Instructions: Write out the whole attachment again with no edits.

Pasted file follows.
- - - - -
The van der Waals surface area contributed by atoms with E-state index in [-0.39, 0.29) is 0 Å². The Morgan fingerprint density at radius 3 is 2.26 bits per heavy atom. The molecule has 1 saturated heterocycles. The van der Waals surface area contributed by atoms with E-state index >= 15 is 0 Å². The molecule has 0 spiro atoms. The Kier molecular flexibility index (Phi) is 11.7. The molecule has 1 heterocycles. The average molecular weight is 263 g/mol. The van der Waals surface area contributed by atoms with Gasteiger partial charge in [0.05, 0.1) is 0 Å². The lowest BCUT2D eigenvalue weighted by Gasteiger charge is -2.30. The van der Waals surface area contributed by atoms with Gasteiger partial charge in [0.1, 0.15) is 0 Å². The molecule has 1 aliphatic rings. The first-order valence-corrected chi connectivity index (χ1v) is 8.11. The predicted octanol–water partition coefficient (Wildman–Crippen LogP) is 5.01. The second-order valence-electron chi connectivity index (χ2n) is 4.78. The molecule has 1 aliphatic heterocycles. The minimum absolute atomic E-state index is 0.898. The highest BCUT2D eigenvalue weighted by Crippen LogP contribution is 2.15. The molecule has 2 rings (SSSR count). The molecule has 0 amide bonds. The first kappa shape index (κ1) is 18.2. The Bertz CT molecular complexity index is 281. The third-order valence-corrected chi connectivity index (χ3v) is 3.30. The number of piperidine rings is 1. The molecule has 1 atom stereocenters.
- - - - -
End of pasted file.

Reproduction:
The van der Waals surface area contributed by atoms with E-state index in [-0.39, 0.29) is 0 Å². The Morgan fingerprint density at radius 3 is 2.26 bits per heavy atom. The molecule has 1 saturated heterocycles. The van der Waals surface area contributed by atoms with E-state index >= 15 is 0 Å². The molecule has 0 spiro atoms. The Kier molecular flexibility index (Phi) is 11.7. The molecule has 1 heterocycles. The average molecular weight is 263 g/mol. The van der Waals surface area contributed by atoms with Gasteiger partial charge in [0.05, 0.1) is 0 Å². The lowest BCUT2D eigenvalue weighted by Gasteiger charge is -2.30. The van der Waals surface area contributed by atoms with Gasteiger partial charge in [0.1, 0.15) is 0 Å². The molecule has 1 aliphatic rings. The first-order valence-corrected chi connectivity index (χ1v) is 8.11. The predicted octanol–water partition coefficient (Wildman–Crippen LogP) is 5.01. The second-order valence-electron chi connectivity index (χ2n) is 4.78. The molecule has 1 aliphatic heterocycles. The minimum absolute atomic E-state index is 0.898. The highest BCUT2D eigenvalue weighted by Crippen LogP contribution is 2.15. The molecule has 2 rings (SSSR count). The molecule has 0 amide bonds. The first kappa shape index (κ1) is 18.2. The Bertz CT molecular complexity index is 281. The third-order valence-corrected chi connectivity index (χ3v) is 3.30. The number of piperidine rings is 1. The molecule has 1 atom stereocenters.